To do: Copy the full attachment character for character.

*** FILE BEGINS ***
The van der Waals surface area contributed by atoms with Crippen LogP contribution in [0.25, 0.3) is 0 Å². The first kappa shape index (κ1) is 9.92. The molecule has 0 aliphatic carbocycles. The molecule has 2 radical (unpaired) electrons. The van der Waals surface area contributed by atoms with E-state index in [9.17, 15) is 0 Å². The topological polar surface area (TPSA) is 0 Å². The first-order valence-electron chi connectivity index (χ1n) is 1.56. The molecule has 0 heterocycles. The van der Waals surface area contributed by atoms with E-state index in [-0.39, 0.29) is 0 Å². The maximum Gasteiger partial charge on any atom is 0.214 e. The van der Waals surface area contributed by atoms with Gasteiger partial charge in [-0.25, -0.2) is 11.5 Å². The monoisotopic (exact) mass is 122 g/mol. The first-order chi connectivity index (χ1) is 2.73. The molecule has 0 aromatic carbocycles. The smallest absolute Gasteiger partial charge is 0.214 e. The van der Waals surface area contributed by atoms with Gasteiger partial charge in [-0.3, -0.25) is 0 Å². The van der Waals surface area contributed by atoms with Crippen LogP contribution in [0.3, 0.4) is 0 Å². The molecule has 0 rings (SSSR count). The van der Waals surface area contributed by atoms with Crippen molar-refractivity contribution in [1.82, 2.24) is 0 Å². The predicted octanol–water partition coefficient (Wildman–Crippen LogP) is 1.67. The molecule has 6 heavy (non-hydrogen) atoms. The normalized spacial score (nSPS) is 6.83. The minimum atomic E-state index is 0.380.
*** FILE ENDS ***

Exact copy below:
The van der Waals surface area contributed by atoms with Crippen LogP contribution in [0.25, 0.3) is 0 Å². The first kappa shape index (κ1) is 9.92. The molecule has 0 aliphatic carbocycles. The molecule has 2 radical (unpaired) electrons. The van der Waals surface area contributed by atoms with E-state index in [9.17, 15) is 0 Å². The topological polar surface area (TPSA) is 0 Å². The first-order valence-electron chi connectivity index (χ1n) is 1.56. The molecule has 0 heterocycles. The van der Waals surface area contributed by atoms with E-state index in [-0.39, 0.29) is 0 Å². The maximum Gasteiger partial charge on any atom is 0.214 e. The van der Waals surface area contributed by atoms with Gasteiger partial charge in [-0.25, -0.2) is 11.5 Å². The monoisotopic (exact) mass is 122 g/mol. The first-order chi connectivity index (χ1) is 2.73. The molecule has 0 aromatic carbocycles. The smallest absolute Gasteiger partial charge is 0.214 e. The van der Waals surface area contributed by atoms with Gasteiger partial charge in [-0.3, -0.25) is 0 Å². The van der Waals surface area contributed by atoms with Crippen LogP contribution in [0.3, 0.4) is 0 Å². The molecule has 0 rings (SSSR count). The van der Waals surface area contributed by atoms with Crippen molar-refractivity contribution in [1.82, 2.24) is 0 Å². The predicted octanol–water partition coefficient (Wildman–Crippen LogP) is 1.67. The molecule has 6 heavy (non-hydrogen) atoms. The normalized spacial score (nSPS) is 6.83. The minimum atomic E-state index is 0.380.